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Vector Borne Zoonotic Dis. 2009 Aug;9(4):381-7. doi: 10.1089/vbz.2008.0197.

Acaricidal treatment of white-tailed deer to control Ixodes scapularis (Acari: Ixodidae) in a New York Lyme disease-endemic community.

Author information

1
Vector Ecology Laboratory, Louis Calder Center, Fordham University, Armonk, New York 10504, USA. thdaniels@fordham.edu

Abstract

The efficacy of topically treating white-tailed deer with an acaricide was evaluated in a Lyme disease-endemic community of southern New York State. Twenty-four 4-Poster feeders were placed in a 5.2 km(2) treatment area in Bedford, NY, while a site in Lewisboro, NY, 4.8 km distant, served as control. Treatment periods ran from 15 September to 15 December each fall from 1997 to 2001, and from 15 March to 15 May each spring from 1998 to 2002. Corn consumption averaged 15,779 kg in fall sessions and 9054 kg in spring sessions, and a mean of 89.6% of deer in the study area showed evidence of using the feeders. Deer densities, estimated by aerial snow counts, averaged 22 and 28 deer per km(2) in Bedford and Lewisboro, respectively, over a 3-year period. Significant reductions in tick numbers on deer captured in the treatment area were noted in fall 1999 compared to deer captured at the control site. Drag sampling for nymphal host-seeking ticks indicated 63.6% control in 2001, which dropped to 54.8% the following year, but reached 80% in 2003. Higher-than-normal acorn production in 2001 that likely caused a drop in deer visitation to the feeders may have reduced efficacy against larval ticks in 2002. The 4-Poster effectively reduced the density of Ixodes scapularis, though the level of control is dependent on environmental factors that affect feeding behavior of white-tailed deer.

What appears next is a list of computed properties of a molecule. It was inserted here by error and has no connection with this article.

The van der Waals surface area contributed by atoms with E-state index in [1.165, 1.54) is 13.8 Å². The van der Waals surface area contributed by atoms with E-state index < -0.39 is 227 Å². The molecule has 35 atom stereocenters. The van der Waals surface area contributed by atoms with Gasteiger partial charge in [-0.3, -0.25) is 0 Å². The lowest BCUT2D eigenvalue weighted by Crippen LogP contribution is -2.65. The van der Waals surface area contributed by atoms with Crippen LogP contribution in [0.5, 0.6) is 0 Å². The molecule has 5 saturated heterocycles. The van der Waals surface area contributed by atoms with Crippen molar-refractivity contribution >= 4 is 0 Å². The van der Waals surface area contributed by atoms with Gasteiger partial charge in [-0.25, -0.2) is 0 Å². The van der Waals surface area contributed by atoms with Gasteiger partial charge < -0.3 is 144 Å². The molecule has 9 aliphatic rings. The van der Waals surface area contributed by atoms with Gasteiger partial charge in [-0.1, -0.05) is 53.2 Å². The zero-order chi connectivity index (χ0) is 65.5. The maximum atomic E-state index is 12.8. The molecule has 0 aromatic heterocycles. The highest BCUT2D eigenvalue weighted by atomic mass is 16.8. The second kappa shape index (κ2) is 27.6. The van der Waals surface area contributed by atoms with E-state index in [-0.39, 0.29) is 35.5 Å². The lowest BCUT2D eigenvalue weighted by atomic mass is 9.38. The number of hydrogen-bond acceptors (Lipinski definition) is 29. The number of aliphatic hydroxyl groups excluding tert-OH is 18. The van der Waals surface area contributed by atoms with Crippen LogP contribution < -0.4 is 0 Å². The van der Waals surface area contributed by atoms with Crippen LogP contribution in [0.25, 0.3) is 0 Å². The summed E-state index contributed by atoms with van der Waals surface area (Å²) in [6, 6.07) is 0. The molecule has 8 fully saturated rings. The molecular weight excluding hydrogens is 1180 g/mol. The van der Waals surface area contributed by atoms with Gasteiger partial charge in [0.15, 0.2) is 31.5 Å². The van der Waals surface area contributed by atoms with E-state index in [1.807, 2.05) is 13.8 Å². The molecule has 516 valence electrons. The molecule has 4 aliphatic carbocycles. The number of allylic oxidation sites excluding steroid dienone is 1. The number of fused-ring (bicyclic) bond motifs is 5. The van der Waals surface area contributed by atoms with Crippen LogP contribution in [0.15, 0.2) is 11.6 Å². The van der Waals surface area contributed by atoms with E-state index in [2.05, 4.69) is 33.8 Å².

PMID:
19650732
DOI:
10.1089/vbz.2008.0197
[Indexed for MEDLINE]

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